Egi (early early 13th cent.)
She was ordained as a Daruma-shu nun, but became a disciple of Dogen's at Eiheiji. She spent more then twenty years with him and attended his sickbed. She also helped Koun Ejo in the transition following Dogen's death. There is indication that she helped to record the Shobogenzo Zuimonki.

Joa (late 13th cent.)
She was a nun disciple and heir of Kangan Giin (1217-1300), who was a disciple of Koun Ejo and established a prominent Soto lineage in Kyushu. Giin had many nun disciples. Joa was given the practice of venerating and copying the Lotus Sutra.

Senshin (late 13th cent.)
Another nun disciple of Kangan Giin, she practiced devotion to relics.

Mugai Nyodai (1223-1298)
Considered one of the most important women in Rinzai Zen, she was heir to Mugaku Sogen, the founder of Engakuji. After her transmission, she established the temple Keiaiji, the first sodo for women in Japan. She is also known as Chiyono. Her enlightenment story is famous. She was carrying a bucket of water when the bottom broke out; at that moment she awakened.

Ekan (d. ca. 1314)
She was the mother of Keizan and became abbess of the Soto convent Jojuji. She was an ardent devotee of Kannon, which helped promote this bodhisattva throughout Soto Zen. Keizan praised her for unfailingly teaching Dharma to women. Her influence led to his vow to help all women everywhere in her memory.

She donated a large amount of land to Eikoji for Keizan's building plan. He ordered that ceremonies be done in her honor forever.

Shido (early 14th cent.)
Shido was a fully authorized Rinzai priest who in 1285 founded the convent Tokeiji in Kamakura as a refuge for abused or dismissed wives, which it remained. Her dialogues became widely used as teaching stories.

Shozen (early 14th cent.)
She was a disciple of Keizan and Sonin's mother, but remained a householder with considerable money and power. She donated land to the temple. Keizan said the sangha would honor her forever in an annual ceremony.

Mokufu Sonin (14th cent.)
She was a disciple of Keizan and the daughter of Shozen. She was ordained in 1319. She and her husband (Myojo, ordained a few years later) gave a great deal of land to Keizan and invited him to found Yoko-ji after dismantling their family home to allow this. She received dharma transmission in 1323, and was the first abbot of Entsu'in, an important convent. Keizan called her the reincarnation of his grandmother and said that he and she were inseparable.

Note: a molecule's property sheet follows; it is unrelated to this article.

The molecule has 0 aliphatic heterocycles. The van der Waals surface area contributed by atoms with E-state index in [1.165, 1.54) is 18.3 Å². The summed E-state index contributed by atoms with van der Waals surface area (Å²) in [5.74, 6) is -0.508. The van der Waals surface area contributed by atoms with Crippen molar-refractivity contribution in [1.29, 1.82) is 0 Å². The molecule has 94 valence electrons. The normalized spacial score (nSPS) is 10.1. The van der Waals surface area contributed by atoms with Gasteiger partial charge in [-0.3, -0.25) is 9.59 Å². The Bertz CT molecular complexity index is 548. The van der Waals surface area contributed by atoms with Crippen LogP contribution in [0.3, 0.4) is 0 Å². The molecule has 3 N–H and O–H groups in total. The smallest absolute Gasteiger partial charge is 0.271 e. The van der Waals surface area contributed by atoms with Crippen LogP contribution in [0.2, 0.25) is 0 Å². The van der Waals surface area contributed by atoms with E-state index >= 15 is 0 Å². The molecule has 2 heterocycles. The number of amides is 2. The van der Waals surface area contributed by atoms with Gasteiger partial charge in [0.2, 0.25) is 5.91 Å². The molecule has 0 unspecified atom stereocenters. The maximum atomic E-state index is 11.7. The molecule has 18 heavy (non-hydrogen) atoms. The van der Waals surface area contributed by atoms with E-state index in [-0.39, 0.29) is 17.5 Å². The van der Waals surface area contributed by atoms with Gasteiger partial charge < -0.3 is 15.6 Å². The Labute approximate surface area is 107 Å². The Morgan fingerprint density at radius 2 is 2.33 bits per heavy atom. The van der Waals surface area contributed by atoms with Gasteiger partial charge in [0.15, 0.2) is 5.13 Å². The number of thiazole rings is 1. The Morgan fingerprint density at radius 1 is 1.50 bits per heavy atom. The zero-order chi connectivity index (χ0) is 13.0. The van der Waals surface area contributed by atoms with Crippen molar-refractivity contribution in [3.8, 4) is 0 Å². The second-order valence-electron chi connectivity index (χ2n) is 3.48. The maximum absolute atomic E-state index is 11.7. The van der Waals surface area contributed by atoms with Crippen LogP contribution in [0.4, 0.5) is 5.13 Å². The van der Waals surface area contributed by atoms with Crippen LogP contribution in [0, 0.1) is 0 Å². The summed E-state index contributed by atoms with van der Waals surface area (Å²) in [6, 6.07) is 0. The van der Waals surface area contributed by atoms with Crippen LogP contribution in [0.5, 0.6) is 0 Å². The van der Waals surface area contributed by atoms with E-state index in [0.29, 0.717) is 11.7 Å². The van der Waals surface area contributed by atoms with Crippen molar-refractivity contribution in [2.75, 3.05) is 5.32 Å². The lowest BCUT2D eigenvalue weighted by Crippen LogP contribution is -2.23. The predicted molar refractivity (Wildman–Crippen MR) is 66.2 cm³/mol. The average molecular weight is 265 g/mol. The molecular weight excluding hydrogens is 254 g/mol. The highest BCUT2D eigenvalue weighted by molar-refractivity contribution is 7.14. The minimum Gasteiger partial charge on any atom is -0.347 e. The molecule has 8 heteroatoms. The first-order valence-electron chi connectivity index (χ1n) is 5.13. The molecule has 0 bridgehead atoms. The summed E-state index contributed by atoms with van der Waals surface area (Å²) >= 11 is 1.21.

Kinto Ekyu
She was Keizan's disciple and the first Japanese woman to receive Soto Dharma transmission.

Myosho Enkan (early 14th cent.)
She was Keizan's cousin and became abbess of Entsu'in after Sonin, and later abbess of the convent Ho'oji that had been founded by Ekan.

Soitsu (mid 14th cent.)
She was a Dharma heir of Gasan Joseki (1275-1365), an important disciple of Keizan, and she had female heirs of her own.

Third teacher of Tokeiji, she fended off a rape with spiritual power.

Eshun (ca. 1364-?)
She was the sister of the prominent Soto teacher Ryoan Emyo (1337-1411), abbot of Sojiji and other temples. Her brother refused to ordain her or sponsor her because she was beautiful and would be a sexual temptation to the monks. So she shaved her head and scarred her face with red-hot tongs. After she was ordained she surpassed all the monks in Zen debate. When her death was near she performed her own funeral by lighting a bonfire and sitting upright in its middle. When her alarmed brother arrived and asked if it was hot, she said, "For one living the Way, hot and cold are unknown." There is a memorial statue to her at which people make offerings at Saikoji in Odawara.